The ‘Slippery Slope’ of ESG Demands?

Julie Segal of Institutional Investor reports, The ‘Slippery Slope’ of ESG Demands:
State Street Global Advisors, PGIM, and other managers are making environmental, social, and governance (ESG) criteria part of their overall investment processes, but the head of Ontario Teachers' Pension Plan reminded an audience Tuesday that the real goal remains being able to pay pensions.

"We're investing if we can get the return we need, whether in electric utilities, battery technology, micro grids," said Ontario Teachers' CEO and interim chief investment officer Ron Mock, speaking on a panel at the Milken Institute's 2018 Global Conference. "All of this is critically important, not just because it's a feel-good. But these are new opportunities going forward and we want to be there."

Mock emphasized that Ontario Teachers' is a fiduciary obligated to pay pensions. "We have to earn a return."

Mock explained that the social piece of ESG is the toughest challenge for the Canadian pension plan, which manages C$190 billion ($148 billion) for hundreds of thousands of teachers. These educators "want to make things better," he said. "Think about Florida and guns in the classroom, automatic weapons in the classrooms. If you think we haven't heard from our teachers about the companies we invest in, you'd be sadly mistaken."

But some controversial asset areas — such as fossil fuels — Mock saw as a "slippery slope." If the plan, for instance, pulled its money from fossil fuel companies, other activists could call from divesting from the banks that serviced these businesses.

Ontario Teachers' approach resonated with MetLife CIO Steven Goulart, who compared it to MetLife's investment strategy for its massive general account. "We're not doing our job if we're not taking into account all risk factors," Goulart said. "Before we invest in any corporate bond, we ask what are the governance issues that will impact this?" Comprehensive analysis, in his view, is "all part of our job." But in another part of his job — president of MetLife's institutional asset management business — Goulart has customers pushing for ESG principles. The category is exploding, according to Goulart.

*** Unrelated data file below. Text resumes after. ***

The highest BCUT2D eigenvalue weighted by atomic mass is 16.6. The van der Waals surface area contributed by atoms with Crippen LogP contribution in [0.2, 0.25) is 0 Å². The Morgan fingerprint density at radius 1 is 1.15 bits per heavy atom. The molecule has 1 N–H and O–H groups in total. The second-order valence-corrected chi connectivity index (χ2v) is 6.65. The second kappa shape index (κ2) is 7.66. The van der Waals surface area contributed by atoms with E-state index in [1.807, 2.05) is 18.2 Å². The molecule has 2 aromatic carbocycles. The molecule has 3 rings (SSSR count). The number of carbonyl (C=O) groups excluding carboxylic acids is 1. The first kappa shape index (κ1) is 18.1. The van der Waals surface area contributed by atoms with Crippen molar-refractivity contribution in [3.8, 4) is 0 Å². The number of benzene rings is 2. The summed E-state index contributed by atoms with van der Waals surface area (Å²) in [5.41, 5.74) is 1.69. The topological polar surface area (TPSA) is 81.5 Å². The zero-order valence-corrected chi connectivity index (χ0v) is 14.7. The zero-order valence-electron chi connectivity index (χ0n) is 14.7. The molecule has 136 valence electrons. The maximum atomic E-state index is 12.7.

Ronald O'Hanley, president and chief operating officer of State Street Corp., likewise saw ESG criteria is critical to determining what risks a company is facing in the years ahead. "If you think about the pension liabilities that Ron [Mock] has to meet, they're very long term," said O'Hanley. ESG has evolved from screening out certain companies such as those in tobacco or alcohol, to including businesses that are working on sustainable or other products, he noted. "When we first started talking about ESG, it was 'thou shalt not.' Then we moved to 'Thou Shalt' buy clean energy."

Street Global Advisors — which has major passive and active management businesses — has become a high-profile advocate for more women in senior management and on boards, even for companies in its index funds. As a passive investor, it has to own every company in the indexes its products track. "We don't have the freedom to walk away in passive. I can't turn the S&P 500 into the S&P 499," O'Hanley said.
The slippery slope of ESG demands is the topic du jour. Everyone is focused on environmental, social and governance factors and large pensions take this very seriously as it's part of their commitment to responsible investing.

For example, check out what some of Canada's large pensions state on responsible investing:
Things have changed a lot from my time working at large pensions. Nowadays, they actually take this stuff seriously and so do many other institutional investors.

These days, both institutional and retail investors stay abreast on ESG investing trends and there is a proliferation of products out there catering to everyone's specific needs.

In fact, the Financial Times recently reported that a business led by Rob Arnott, the entrepreneur known as the “godfather of smart beta”, is tapping into demand for investment products that address concerns over environment, social and governance issues.

I have covered ESG investing on this blog in a few comments:
I must admit, every time I hear the word "divest", I still cringe. Why? Because it might make you feel good to divest from tobacco, firearms and other investments you deem a social menace but divesting comes at a cost and while some members of a pension fund want to divest, others don't because their focus is on achieving a required return to maintain an adequate funded status of their pension over the long run.